Wednesday, April 06, 2005

Biographies of the creationists

DarkSyd of (Unscrewing the Inscrutable) offers some tips on the creationist witnesses:

Charles Thaxton is an abio guy, I think. I had a lengthy e-mail exchange with him years ago, but it's history, can't find it. I recall him as polite but absolutely unmovable. He just would *not* ease up on using abio to diss evo, no matter what I said or linked to.
I believe that means he'll attack the still developing field of the origins of life, and not directly address evolution.

Some background:

Stephen Meyer, PhD History and Philosophy of Science, including methodology of historical sciences; Director of the Center for Science and Culture at the Discovery Institute Date of anticipated testimony: May 7 Business: 509-777-4548; Cell: 509-467-5862

Jonathan Wells, PhD Molecular and cell biologist, author of Icons of Evolution and Senior Fellow Discovery Institute Date of anticipated testimony: May 5

Well Meyer was of course the cat who snuck the paper on the Cambrian past the editor/review at the PBSW. You probably know it all already, but I have a short bio on him and moonie Jonathan Wells with some links to the thumb here:
These guys are big fish, and both have been extensively profiled and debunked at TalkOrigins.

Red State Rabble has some data on Dr. Bruce Simat.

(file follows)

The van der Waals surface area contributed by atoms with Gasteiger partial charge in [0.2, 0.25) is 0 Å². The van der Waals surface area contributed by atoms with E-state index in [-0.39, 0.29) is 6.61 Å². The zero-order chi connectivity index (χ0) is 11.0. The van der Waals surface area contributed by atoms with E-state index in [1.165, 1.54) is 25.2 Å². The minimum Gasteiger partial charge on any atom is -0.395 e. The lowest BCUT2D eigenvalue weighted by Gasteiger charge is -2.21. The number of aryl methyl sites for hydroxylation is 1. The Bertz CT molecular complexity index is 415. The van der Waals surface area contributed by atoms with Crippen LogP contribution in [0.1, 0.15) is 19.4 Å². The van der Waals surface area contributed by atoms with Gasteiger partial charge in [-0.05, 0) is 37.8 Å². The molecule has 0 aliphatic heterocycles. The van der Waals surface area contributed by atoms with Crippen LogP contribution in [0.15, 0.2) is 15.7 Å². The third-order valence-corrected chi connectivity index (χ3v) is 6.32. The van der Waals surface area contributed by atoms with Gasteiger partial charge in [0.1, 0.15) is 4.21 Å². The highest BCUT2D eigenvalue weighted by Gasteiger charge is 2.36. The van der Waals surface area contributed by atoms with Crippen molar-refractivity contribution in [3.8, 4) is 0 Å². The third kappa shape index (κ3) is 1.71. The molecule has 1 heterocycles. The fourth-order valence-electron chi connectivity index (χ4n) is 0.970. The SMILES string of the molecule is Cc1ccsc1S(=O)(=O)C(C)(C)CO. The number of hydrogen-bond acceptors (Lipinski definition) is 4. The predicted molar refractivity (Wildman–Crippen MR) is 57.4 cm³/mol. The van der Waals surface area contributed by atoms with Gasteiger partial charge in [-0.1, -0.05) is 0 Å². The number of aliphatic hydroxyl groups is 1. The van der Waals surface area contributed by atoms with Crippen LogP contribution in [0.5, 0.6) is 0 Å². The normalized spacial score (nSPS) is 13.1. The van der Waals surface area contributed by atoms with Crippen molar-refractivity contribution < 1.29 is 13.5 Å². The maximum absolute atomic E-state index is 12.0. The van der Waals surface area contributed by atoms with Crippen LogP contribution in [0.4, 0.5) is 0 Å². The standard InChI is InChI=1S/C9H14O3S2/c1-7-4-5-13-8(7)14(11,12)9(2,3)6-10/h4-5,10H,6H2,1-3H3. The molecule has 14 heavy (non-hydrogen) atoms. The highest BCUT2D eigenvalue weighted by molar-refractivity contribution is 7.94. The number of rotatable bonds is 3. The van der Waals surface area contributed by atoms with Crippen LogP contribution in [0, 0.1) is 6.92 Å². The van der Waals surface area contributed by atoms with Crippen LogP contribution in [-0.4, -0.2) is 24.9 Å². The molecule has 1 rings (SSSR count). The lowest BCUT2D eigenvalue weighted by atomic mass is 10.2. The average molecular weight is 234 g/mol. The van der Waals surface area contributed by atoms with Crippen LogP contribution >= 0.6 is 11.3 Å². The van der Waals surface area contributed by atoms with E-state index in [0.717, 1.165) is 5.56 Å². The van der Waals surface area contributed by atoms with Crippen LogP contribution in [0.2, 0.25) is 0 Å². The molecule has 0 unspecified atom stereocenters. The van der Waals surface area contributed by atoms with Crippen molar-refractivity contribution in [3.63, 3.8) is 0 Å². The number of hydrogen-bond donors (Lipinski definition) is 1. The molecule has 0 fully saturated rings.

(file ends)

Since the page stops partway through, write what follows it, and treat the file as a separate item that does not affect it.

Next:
Behe, Calvert, and Harris are other well-known entities.
I'll do Robert Disilvestro:

Dr. Disilvestro is a biochemist at the Ohio State University. He teaches in the Department of Nutrition, where he focusses on
Nutritional biochemistry and clinical nutrition of antioxidant nutrients and phytochemicals, especially in regard to inflammatory aspects of disease and exercise recovery; mineral and phytochemical effects on weight loss.
He has been known to shill for a dietary supplement maker. He also has turned his expertise on nutritional supplements to the defense of Michael Behe, and a broader promotion of the supernatural in origins.

His writing doesn't come across as dogmatic, but he doesn't seem to blaze any new ground. He attempts to engage the standard critiques of Behe, but winds up relying on sophistry, and not very good sophistry. His opposition to naturalism ignores the distinction between methodological and metaphysical naturalism, and winds up spouting standard creationist claims about the insufficiency of the Miller-Urey experiment, the inability of "microevolution" to explain "macroevolution" and Ernest Haeckel.

This is not a bright light.